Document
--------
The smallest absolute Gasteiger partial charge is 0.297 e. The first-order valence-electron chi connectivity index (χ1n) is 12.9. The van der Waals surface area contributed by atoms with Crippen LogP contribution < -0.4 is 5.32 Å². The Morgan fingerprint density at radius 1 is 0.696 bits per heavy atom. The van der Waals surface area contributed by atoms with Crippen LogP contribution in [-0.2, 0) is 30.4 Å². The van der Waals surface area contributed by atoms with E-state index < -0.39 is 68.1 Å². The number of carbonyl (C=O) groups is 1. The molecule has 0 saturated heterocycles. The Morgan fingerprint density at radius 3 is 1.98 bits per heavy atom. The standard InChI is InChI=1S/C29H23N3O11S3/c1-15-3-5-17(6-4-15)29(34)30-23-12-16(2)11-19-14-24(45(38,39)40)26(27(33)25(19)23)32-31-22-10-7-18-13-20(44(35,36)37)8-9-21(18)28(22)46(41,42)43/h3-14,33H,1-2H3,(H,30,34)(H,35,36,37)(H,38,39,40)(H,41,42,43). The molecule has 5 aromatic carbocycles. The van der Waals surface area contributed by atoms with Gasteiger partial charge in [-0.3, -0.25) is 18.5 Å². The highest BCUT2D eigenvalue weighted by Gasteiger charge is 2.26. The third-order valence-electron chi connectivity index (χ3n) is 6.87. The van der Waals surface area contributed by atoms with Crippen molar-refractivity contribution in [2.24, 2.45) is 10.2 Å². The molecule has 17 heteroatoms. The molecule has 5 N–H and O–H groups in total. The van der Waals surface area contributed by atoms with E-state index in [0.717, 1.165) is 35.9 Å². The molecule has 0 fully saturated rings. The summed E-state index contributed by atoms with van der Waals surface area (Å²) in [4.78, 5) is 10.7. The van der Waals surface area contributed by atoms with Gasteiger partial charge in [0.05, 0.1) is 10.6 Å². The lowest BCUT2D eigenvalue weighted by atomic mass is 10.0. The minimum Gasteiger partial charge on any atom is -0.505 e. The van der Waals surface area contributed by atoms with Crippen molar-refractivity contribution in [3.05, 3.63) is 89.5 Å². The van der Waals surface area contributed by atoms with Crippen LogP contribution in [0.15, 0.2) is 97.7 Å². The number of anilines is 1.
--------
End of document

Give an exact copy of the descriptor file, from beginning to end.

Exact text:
The smallest absolute Gasteiger partial charge is 0.297 e. The first-order valence-electron chi connectivity index (χ1n) is 12.9. The van der Waals surface area contributed by atoms with Crippen LogP contribution < -0.4 is 5.32 Å². The Morgan fingerprint density at radius 1 is 0.696 bits per heavy atom. The van der Waals surface area contributed by atoms with Crippen LogP contribution in [-0.2, 0) is 30.4 Å². The van der Waals surface area contributed by atoms with E-state index < -0.39 is 68.1 Å². The number of carbonyl (C=O) groups is 1. The molecule has 0 saturated heterocycles. The Morgan fingerprint density at radius 3 is 1.98 bits per heavy atom. The standard InChI is InChI=1S/C29H23N3O11S3/c1-15-3-5-17(6-4-15)29(34)30-23-12-16(2)11-19-14-24(45(38,39)40)26(27(33)25(19)23)32-31-22-10-7-18-13-20(44(35,36)37)8-9-21(18)28(22)46(41,42)43/h3-14,33H,1-2H3,(H,30,34)(H,35,36,37)(H,38,39,40)(H,41,42,43). The molecule has 5 aromatic carbocycles. The van der Waals surface area contributed by atoms with Gasteiger partial charge in [-0.3, -0.25) is 18.5 Å². The highest BCUT2D eigenvalue weighted by Gasteiger charge is 2.26. The third-order valence-electron chi connectivity index (χ3n) is 6.87. The van der Waals surface area contributed by atoms with Crippen molar-refractivity contribution in [2.24, 2.45) is 10.2 Å². The molecule has 17 heteroatoms. The molecule has 5 N–H and O–H groups in total. The van der Waals surface area contributed by atoms with E-state index in [0.717, 1.165) is 35.9 Å². The molecule has 0 fully saturated rings. The summed E-state index contributed by atoms with van der Waals surface area (Å²) in [4.78, 5) is 10.7. The van der Waals surface area contributed by atoms with Gasteiger partial charge in [0.05, 0.1) is 10.6 Å². The lowest BCUT2D eigenvalue weighted by atomic mass is 10.0. The minimum Gasteiger partial charge on any atom is -0.505 e. The van der Waals surface area contributed by atoms with Crippen molar-refractivity contribution in [3.05, 3.63) is 89.5 Å². The van der Waals surface area contributed by atoms with Crippen LogP contribution in [0.15, 0.2) is 97.7 Å². The number of anilines is 1.